Yale Class of 2013

(housing, friendships, future exams, all things 2013)
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Pausanias
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Re: Yale Class of 2013

Postby Pausanias » Fri Jan 29, 2010 6:16 pm

I've got a question for all us admits: what are you doing until law school begins? As for me, I'm wrapping up my PhD diss on Ancient Greco-Roman law.

Renaixença
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Re: Yale Class of 2013

Postby Renaixença » Sat Jan 30, 2010 3:10 am

Pausanias wrote:I've got a question for all us admits: what are you doing until law school begins? As for me, I'm wrapping up my PhD diss on Ancient Greco-Roman law.


Welcome, Dr. Superfluous!

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Pausanias
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Re: Yale Class of 2013

Postby Pausanias » Sat Jan 30, 2010 12:07 pm

That's Herr Professor Doktor Doktor überflüssig to you.

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Pausanias
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Re: Yale Class of 2013

Postby Pausanias » Tue Feb 02, 2010 3:52 pm

Boy, the Facebook membership is jumpin! It's neat seeing where all the new admits are from. Mostly very prestigious (much more than I).

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Ranita
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Re: Yale Class of 2013

Postby Ranita » Thu Feb 04, 2010 4:01 pm

Pausanias wrote:I've got a question for all us admits: what are you doing until law school begins? As for me, I'm wrapping up my PhD diss on Ancient Greco-Roman law.


As a deferred student, I had a good 18 months to play with before hunkering down in New Haven for a while. I've used my time to: 1. Wrap up another Masters degree in the Social Sciences, 2. Get some more experience fixing the grammar of undergrads who should have known better, and 3. Work on my French and Spanish so that they can atrophy back to nothing while in Connecticut.

In sum, not nearly as exciting or productive as interning for Obama or finishing a PhD, but it beats pushing a large rock uphill. One thing is for sure -- I'm excited about starting at Yale this summer.

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Pausanias
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Re: Yale Class of 2013

Postby Pausanias » Thu Feb 04, 2010 4:14 pm

Un autre maîtres? Tres impressionnant. En francais et espagnol, n'est-ce pas? (My French is quite élémentaire).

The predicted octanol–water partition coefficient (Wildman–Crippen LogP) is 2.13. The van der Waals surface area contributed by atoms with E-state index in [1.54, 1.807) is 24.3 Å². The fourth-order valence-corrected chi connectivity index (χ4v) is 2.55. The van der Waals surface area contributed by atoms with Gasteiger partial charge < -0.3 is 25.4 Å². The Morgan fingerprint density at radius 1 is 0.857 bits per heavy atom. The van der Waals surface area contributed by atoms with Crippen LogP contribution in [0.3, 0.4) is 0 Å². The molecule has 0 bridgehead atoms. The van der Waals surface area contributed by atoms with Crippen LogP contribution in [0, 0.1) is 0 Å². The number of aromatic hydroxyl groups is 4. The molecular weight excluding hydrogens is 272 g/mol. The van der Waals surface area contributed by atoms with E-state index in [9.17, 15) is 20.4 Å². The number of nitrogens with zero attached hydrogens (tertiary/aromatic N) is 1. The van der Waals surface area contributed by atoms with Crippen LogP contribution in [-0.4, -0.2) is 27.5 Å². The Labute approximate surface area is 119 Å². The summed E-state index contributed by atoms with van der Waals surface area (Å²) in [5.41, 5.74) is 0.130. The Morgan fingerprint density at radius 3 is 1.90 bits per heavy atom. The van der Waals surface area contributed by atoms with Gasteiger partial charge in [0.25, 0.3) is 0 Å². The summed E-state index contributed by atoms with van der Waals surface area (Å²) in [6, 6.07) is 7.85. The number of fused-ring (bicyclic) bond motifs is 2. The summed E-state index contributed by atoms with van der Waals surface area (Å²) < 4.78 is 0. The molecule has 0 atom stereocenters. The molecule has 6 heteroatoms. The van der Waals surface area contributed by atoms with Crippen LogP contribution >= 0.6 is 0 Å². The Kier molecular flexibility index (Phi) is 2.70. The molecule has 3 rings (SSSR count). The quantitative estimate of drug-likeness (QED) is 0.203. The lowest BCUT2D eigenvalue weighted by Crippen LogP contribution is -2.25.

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Ranita
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Re: Yale Class of 2013

Postby Ranita » Thu Feb 04, 2010 5:07 pm

Pausanias wrote:Un autre maîtres? Tres impressionnant. En francais et espagnol, n'est-ce pas? (My French is quite élémentaire).


eh bon, meme trois ou quatre Masters ne font pas un doctorat, c'est sur, mais de toute facon j'ai beaucoup appris donc ca a valu la peine. But answering your question, my grad degrees are all in PoliSci stuff. The French is a reminant from my undergrad days (ca fait une decennie maintenant...comme j'suis vieux) and the Spanish came from living/working in Latin America. Both have contributed greatly to my ability to no longer spell/speak English correctly and to find the best taco vans.

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Pausanias
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Re: Yale Class of 2013

Postby Pausanias » Thu Feb 04, 2010 8:23 pm

Well, just remember that there is a "D" in "J.D.", thus you all will be doctors. As for taco trucks, as a California native I earnestly hope for their presence in New Haven. I've found that if there is "lingua" on the menu, and you can see a tub of "lardo" in the back, you know it's a good taco truck.

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catwoman
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Re: Yale Class of 2013

Postby catwoman » Fri Feb 05, 2010 11:58 am

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Last edited by catwoman on Sat Apr 06, 2013 9:56 am, edited 1 time in total.

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Pausanias
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Re: Yale Class of 2013

Postby Pausanias » Fri Feb 05, 2010 8:21 pm